“You know who my three best friends in the Senate are?” Mr. Thompson once asked his chief of staff, Tom Daffron. “Bill Cohen, Alan Simpson and Hank Brown. And you know what they all have in common? They’re all quitting.”
Constituent service is the scut work of any legislator, and Mr. Thompson did his fair share. He brought home federal dollars and took the lead in creating a program to compensate cold war-era workers made ill from radiation at nuclear weapons plants in Tennessee and elsewhere. But several recording industry lobbyists said they had difficulty capturing his attention on their issues, even though Nashville is the country music capital of the world.
As a member of the Senate Intelligence Committee, Mr. Thompson was outspoken on the topic of unconventional weapons. He held up a China trade bill overwhelmingly favored by the business community in an unsuccessful effort to require sanctions if China violated nuclear proliferation agreements. That, said a former aide, Hanna Sistare, took “some guts and determination.”
But when Mr. Thompson left the Senate and was appointed to a bipartisan commission that advises Congress on Chinese threats to national security, his concern did not translate into regular attendance. Although Mr. Thompson nods to his membership in a campaign video, the panel’s minutes show that of the 19 hearings during his 2005-6 tenure, he attended only 6.
“When he was there, his contributions were thoughtful and constructive,” said a Democratic member, William A. Reinsch. “But he wasn’t there enough to really leave an imprint.”
Norman J. Ornstein, a Congressional scholar at the American Enterprise Institute who worked closely with Mr. Thompson on several government reform measures, said that while Mr. Thompson took his job seriously, “the Senate as a whole bored him.”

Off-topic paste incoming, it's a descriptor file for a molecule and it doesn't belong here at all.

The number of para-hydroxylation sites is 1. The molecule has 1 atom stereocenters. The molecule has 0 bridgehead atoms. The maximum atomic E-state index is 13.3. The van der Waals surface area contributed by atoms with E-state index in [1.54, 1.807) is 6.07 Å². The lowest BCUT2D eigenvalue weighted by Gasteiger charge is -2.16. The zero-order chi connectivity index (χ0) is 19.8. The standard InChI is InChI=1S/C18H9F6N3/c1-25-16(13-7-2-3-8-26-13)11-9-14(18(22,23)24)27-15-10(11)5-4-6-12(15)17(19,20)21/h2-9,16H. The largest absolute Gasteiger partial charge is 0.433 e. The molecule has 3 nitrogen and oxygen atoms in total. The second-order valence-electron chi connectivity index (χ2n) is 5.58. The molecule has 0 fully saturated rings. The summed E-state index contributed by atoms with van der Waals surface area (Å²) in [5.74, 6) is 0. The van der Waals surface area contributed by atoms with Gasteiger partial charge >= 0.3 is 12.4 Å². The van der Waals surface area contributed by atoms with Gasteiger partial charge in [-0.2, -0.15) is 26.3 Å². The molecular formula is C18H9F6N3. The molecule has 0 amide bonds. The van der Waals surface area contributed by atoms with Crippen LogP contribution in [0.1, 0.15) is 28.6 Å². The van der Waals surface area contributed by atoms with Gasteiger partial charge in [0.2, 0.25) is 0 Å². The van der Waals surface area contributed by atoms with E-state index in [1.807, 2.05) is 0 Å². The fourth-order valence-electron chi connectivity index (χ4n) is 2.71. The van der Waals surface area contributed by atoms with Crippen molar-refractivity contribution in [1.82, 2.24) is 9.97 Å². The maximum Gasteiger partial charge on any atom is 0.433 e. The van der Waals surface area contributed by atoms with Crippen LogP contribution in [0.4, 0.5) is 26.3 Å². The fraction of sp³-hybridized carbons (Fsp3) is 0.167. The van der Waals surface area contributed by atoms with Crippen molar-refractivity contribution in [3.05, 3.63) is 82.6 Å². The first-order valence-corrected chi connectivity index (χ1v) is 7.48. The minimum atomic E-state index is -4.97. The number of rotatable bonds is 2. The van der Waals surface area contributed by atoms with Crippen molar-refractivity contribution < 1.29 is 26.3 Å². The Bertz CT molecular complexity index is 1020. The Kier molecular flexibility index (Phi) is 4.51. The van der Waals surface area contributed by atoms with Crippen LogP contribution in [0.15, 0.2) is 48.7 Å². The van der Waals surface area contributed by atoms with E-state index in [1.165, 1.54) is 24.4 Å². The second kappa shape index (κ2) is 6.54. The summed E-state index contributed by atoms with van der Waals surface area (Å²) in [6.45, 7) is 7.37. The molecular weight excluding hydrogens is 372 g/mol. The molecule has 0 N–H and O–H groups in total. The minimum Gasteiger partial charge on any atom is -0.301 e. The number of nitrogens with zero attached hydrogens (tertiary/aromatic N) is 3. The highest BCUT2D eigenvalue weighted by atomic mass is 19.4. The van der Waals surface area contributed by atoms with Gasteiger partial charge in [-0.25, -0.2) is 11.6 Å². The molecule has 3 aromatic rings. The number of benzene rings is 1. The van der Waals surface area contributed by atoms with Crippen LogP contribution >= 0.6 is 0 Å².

“He was perfectly happy to go to hearings and vote and all of that,” Mr. Ornstein added, “but if 6 or 7 rolled around and you were going to have a session where there wasn’t a lot that was going to get done, he was happy to get out of there.”
An independent streak
Days into Mr. Thompson’s first Senate term, two Republican colleagues made what seemed a simple request: Would Mr. Thompson co-sponsor legislation to amend the Constitution to prohibit flag burning? He was a logical choice, having used the issue to great effect during his campaign. But records show that Mr. Thompson initially declined the invitation to champion the cause. He would vote for the measure, but would not sponsor it.
An aide, Mary Ann Carter, wrote him a memorandum urging him “to rethink our decision not to be a co-sponsor.” He changed his mind, but only after she reminded him that he had blasted his Democratic opponent for opposing a flag burning amendment and promised the Citizens Flag Alliance to support one if elected.
To judge from the ratings of interest groups, Mr. Thompson was a loyal Republican. He received a 100 percent score from anti-abortion groups, ardently championed the causes of the National Rifle Association, sided with the American Conservative Union 86 percent of the time and backed President Bush on the war with Iraq, tax cuts and most everything else. But such numbers do not necessarily measure a politician’s priorities.
In confidential surveys sent out by the Senate Republican leadership, Mr. Thompson recommended giving priority to issues like Congressional term limits and overhauling welfare, entitlement programs and the tax code. But he passed over divisive social issues like late-term abortion, cloning, physician-assisted suicide and affirmative action.
In an interview, Mr. Thompson said his priorities had not changed. The government’s primary responsibility is to address such problems as “a growing bureaucracy becoming more and more incompetent,” he said, adding that keeping the focus on such issues is “a politically good thing, too.”
“Republicans used to always win, any survey that you took, any poll that you took, on the reform agenda,” he said. “When we moved away from that, we got beat.”